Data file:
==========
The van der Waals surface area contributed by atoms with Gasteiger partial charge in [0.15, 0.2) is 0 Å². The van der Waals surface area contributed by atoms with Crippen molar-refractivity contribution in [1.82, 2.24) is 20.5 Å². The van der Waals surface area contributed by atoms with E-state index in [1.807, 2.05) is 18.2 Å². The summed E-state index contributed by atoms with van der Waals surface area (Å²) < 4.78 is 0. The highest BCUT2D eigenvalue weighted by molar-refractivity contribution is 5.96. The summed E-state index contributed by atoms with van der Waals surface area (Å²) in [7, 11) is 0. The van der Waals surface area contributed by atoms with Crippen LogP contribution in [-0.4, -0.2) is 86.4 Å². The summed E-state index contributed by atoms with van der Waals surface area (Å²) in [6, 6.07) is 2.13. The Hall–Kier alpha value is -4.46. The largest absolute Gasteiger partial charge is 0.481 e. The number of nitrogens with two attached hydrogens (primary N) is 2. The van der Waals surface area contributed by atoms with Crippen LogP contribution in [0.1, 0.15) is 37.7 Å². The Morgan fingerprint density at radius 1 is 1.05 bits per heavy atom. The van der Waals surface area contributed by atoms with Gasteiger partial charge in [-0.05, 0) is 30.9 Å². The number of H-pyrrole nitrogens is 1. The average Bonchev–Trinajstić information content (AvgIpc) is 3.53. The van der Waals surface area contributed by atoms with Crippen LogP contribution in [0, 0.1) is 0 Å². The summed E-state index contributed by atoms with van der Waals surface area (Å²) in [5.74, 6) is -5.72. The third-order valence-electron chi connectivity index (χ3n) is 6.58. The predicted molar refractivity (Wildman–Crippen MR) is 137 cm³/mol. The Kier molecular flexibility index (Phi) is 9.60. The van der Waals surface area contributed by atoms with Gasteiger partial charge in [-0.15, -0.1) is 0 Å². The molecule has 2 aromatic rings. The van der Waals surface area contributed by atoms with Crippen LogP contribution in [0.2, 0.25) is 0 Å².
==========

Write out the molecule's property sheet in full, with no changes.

The van der Waals surface area contributed by atoms with Gasteiger partial charge in [0.15, 0.2) is 0 Å². The van der Waals surface area contributed by atoms with Crippen molar-refractivity contribution in [1.82, 2.24) is 20.5 Å². The van der Waals surface area contributed by atoms with E-state index in [1.807, 2.05) is 18.2 Å². The summed E-state index contributed by atoms with van der Waals surface area (Å²) < 4.78 is 0. The highest BCUT2D eigenvalue weighted by molar-refractivity contribution is 5.96. The summed E-state index contributed by atoms with van der Waals surface area (Å²) in [7, 11) is 0. The van der Waals surface area contributed by atoms with Crippen LogP contribution in [-0.4, -0.2) is 86.4 Å². The summed E-state index contributed by atoms with van der Waals surface area (Å²) in [6, 6.07) is 2.13. The Hall–Kier alpha value is -4.46. The largest absolute Gasteiger partial charge is 0.481 e. The number of nitrogens with two attached hydrogens (primary N) is 2. The van der Waals surface area contributed by atoms with Crippen LogP contribution in [0.1, 0.15) is 37.7 Å². The Morgan fingerprint density at radius 1 is 1.05 bits per heavy atom. The van der Waals surface area contributed by atoms with Gasteiger partial charge in [-0.05, 0) is 30.9 Å². The number of H-pyrrole nitrogens is 1. The average Bonchev–Trinajstić information content (AvgIpc) is 3.53. The van der Waals surface area contributed by atoms with Crippen LogP contribution in [0, 0.1) is 0 Å². The summed E-state index contributed by atoms with van der Waals surface area (Å²) in [5.74, 6) is -5.72. The third-order valence-electron chi connectivity index (χ3n) is 6.58. The predicted molar refractivity (Wildman–Crippen MR) is 137 cm³/mol. The Kier molecular flexibility index (Phi) is 9.60. The van der Waals surface area contributed by atoms with Gasteiger partial charge in [-0.15, -0.1) is 0 Å². The molecule has 2 aromatic rings. The van der Waals surface area contributed by atoms with Crippen LogP contribution in [0.2, 0.25) is 0 Å².